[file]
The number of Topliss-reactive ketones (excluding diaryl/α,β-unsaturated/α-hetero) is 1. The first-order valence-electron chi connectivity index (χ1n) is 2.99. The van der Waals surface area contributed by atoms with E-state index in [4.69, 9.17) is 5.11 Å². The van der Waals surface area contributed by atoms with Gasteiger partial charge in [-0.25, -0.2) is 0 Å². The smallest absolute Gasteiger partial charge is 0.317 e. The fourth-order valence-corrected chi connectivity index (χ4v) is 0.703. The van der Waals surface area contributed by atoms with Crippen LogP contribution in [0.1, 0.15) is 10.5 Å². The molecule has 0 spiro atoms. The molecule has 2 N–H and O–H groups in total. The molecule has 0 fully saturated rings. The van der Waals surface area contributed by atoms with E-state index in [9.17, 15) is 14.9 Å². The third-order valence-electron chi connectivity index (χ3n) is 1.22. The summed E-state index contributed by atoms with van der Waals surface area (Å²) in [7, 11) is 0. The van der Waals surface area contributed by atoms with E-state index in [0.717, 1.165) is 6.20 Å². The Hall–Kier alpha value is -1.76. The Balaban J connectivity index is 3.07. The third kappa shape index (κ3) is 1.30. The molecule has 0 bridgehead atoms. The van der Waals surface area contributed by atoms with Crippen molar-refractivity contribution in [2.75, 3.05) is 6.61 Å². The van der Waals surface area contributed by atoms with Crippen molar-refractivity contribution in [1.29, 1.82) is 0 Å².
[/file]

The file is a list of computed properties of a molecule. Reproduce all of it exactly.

The number of Topliss-reactive ketones (excluding diaryl/α,β-unsaturated/α-hetero) is 1. The first-order valence-electron chi connectivity index (χ1n) is 2.99. The van der Waals surface area contributed by atoms with E-state index in [4.69, 9.17) is 5.11 Å². The van der Waals surface area contributed by atoms with Gasteiger partial charge in [-0.25, -0.2) is 0 Å². The smallest absolute Gasteiger partial charge is 0.317 e. The fourth-order valence-corrected chi connectivity index (χ4v) is 0.703. The van der Waals surface area contributed by atoms with Crippen LogP contribution in [0.1, 0.15) is 10.5 Å². The molecule has 0 spiro atoms. The molecule has 2 N–H and O–H groups in total. The molecule has 0 fully saturated rings. The van der Waals surface area contributed by atoms with E-state index in [9.17, 15) is 14.9 Å². The third-order valence-electron chi connectivity index (χ3n) is 1.22. The summed E-state index contributed by atoms with van der Waals surface area (Å²) in [7, 11) is 0. The van der Waals surface area contributed by atoms with E-state index in [0.717, 1.165) is 6.20 Å². The Hall–Kier alpha value is -1.76. The Balaban J connectivity index is 3.07. The third kappa shape index (κ3) is 1.30. The molecule has 0 bridgehead atoms. The van der Waals surface area contributed by atoms with Crippen molar-refractivity contribution in [2.75, 3.05) is 6.61 Å². The van der Waals surface area contributed by atoms with Crippen molar-refractivity contribution in [1.29, 1.82) is 0 Å².